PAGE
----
Monthly Archives: June 2013

Leading From Behind

In retrospect, the ambitious project was probably a test. The project manager’s boss wondered about his ability to lead from behind. In the past, his creative mind and boundless energy had distanced him from his teammates. Often, his pace and focus prohibited him from hearing feedback or seeing alternate perspectives. The test project would become a tipping point for his career since it could only be accomplished if he was able to empower the leadership of his peers. Not surprisingly, he got off on the wrong foot.

Innovation was his strength. New ideas jumped out of his head and were swiftly modeled for delegation and implementation. In previous projects, he could create chaos and then hand off accountability to those most influenced by the change. The IT guys would handle the technology challenges. Human Resources would sort out the people issues. Marketing would find a way to package and promote the new brand. Operations would design processes to support the new way of doing business. In the meantime, the project manager could dive into his next invention unaware of the fire drill he had ignited.

The test project required collaboration instead of delegation. The only way to move forward was to gather key information from experts. At first, the project manager’s peers were reluctant to play along. Recent history made them wonder who would perform the labor and who would receive the credit. With a deep breath and a dose of courage, one of his peers decided to speak up on behalf of the team. Respectfully, she laid out the evidence of his blind spot. She invited him to consider her frame of reference. Slowly, he lowered his guard and experienced the world through her eyes.

At first, he beat himself up for being oblivious to the impact of his single-minded focus on the people that mattered most to him. While he hadn’t intended to cause them pain, it was now clear that his actions had resulted in their struggle. Beyond taking accountability and offering an apology, all he could do was be different in the future. He asked his brave colleague if she would be willing to monitor his change effort and alert him of any transgressions in his new commitment to collaboration. She readily agreed.

His transformation was subtle but effective. In addition to the successful completion of the project, the buzz around the agency echoed the news of the project manager’s maturation. The project had been completed without chaos or fire drills. Everyone felt included and teammates shared recognition for a job well done. Most importantly, the quality of the outcome reflected the collective contribution of the entire team.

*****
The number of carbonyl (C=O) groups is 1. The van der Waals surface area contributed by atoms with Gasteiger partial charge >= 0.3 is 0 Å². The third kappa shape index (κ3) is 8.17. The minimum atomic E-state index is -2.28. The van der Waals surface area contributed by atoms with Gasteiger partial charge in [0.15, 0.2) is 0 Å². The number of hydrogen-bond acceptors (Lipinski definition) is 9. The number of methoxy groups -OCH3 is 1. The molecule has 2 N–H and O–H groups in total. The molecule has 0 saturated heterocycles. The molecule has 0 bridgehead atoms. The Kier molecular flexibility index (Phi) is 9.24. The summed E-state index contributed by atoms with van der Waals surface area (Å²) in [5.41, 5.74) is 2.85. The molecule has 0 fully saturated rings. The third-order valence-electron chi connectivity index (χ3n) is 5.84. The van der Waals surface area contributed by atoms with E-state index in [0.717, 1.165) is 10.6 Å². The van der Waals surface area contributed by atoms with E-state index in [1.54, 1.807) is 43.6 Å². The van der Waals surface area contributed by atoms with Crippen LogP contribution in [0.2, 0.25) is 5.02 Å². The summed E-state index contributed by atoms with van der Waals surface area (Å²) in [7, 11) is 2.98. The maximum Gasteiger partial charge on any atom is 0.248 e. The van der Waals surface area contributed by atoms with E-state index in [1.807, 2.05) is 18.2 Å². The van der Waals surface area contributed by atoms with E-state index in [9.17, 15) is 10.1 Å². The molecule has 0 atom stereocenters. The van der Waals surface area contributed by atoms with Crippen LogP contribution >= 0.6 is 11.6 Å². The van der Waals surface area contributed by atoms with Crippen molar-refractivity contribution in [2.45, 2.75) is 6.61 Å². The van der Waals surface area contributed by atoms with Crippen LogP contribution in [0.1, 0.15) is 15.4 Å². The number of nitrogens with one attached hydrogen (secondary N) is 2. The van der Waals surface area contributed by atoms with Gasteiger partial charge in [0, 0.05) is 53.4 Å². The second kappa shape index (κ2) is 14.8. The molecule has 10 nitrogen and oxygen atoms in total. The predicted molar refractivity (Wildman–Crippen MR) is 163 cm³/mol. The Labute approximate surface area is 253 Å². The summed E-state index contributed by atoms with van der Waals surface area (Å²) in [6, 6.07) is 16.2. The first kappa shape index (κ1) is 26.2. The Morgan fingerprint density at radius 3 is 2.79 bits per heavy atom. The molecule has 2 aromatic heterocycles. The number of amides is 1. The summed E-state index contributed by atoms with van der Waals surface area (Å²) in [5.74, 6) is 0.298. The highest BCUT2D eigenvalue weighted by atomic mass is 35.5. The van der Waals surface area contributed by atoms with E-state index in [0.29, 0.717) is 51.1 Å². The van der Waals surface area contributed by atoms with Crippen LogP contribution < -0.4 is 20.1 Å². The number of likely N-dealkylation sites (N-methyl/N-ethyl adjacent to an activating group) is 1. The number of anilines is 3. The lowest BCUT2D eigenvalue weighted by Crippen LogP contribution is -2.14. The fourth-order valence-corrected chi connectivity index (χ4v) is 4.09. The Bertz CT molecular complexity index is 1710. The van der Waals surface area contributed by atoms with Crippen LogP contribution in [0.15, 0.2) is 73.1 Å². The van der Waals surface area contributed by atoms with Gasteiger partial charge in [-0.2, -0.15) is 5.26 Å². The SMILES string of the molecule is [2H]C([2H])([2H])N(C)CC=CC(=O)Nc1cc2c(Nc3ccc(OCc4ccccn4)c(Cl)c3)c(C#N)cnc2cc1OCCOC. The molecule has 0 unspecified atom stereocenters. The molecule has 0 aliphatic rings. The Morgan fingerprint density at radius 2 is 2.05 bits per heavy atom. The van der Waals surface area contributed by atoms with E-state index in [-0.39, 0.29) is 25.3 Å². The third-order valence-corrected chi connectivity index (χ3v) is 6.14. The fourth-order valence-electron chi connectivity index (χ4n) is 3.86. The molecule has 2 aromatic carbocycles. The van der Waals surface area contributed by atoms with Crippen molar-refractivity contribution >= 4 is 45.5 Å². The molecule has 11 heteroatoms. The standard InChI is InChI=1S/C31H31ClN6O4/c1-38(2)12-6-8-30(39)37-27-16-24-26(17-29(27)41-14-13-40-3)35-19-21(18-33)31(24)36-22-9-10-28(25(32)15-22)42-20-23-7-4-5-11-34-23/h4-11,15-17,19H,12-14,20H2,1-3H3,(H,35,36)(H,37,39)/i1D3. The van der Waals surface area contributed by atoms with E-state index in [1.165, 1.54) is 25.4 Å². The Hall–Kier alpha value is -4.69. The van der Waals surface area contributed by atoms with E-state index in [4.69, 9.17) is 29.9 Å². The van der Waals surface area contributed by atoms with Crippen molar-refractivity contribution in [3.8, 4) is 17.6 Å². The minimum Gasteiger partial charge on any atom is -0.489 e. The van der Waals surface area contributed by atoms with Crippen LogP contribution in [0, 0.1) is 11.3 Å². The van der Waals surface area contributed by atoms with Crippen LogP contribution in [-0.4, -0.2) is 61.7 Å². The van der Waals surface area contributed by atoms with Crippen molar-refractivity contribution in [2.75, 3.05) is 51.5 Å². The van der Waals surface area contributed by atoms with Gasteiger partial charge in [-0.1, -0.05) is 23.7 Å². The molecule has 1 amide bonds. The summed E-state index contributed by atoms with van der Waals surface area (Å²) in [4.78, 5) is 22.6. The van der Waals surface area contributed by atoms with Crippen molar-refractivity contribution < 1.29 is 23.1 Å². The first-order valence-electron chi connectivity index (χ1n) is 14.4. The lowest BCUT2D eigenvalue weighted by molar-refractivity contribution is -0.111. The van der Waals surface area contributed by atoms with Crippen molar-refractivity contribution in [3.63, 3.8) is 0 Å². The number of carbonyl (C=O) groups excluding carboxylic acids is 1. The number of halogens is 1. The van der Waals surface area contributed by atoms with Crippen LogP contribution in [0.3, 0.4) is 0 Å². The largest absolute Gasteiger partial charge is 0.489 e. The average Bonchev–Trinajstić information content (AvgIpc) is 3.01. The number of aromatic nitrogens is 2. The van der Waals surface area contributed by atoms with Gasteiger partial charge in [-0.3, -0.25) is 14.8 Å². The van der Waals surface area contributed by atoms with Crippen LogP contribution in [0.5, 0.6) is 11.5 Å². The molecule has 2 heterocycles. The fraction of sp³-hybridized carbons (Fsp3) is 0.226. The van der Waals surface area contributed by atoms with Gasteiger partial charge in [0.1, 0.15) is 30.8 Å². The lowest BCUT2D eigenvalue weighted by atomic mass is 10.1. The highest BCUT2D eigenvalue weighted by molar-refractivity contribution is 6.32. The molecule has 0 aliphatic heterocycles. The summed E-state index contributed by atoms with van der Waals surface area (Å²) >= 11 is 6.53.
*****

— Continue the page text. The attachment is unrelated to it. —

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Reshuffling the Deck

She loved the company. The culture was an ideal fit with her natural enthusiasm and free-spirited personality. Autonomy was encouraged and rewarded. Compensation was competitive and there was plenty of room for growth. With a few notable exceptions, the majority of her co-workers shared the same level of engagement with their jobs. For the unhappy few, leaving was the only way to address the daily drain of the micro-managing supervisor whose oppressive behavior, for some reason, had remained below the radar of senior leadership.

As key talent accepted the offers of competitors, routine exit interviews unveiled a theme. Leaving was a difficult but necessary alternative to enduring the undermining effects of stifling management even though this supervisor was an aberration amongst otherwise empowering leadership. Soon, the undercurrent of dissatisfaction captured the attention of someone with decision authority in the organization. A small amount of investigation was all that was needed to diagnose the problem. The supervisor was not a bad human. He just lacked management skills.

Rearranging the organizational chart was relatively easy. Shifting reporting relationships enabled affected employees to be repositioned under a more mature and developed manager. It also permitted the less experienced manager to be placed under the mentorship of a seasoned leader known for her stewardship of the organization’s rich culture. If the young supervisor had the motivation and capacity to learn and grow, the opportunity would be ripe.

Play the hand you’re dealt. Finesse your strong cards, maximize the value of your weak ones, and keep an eye on the discard pile. Sometimes, reshuffling the deck opens some unexpected options.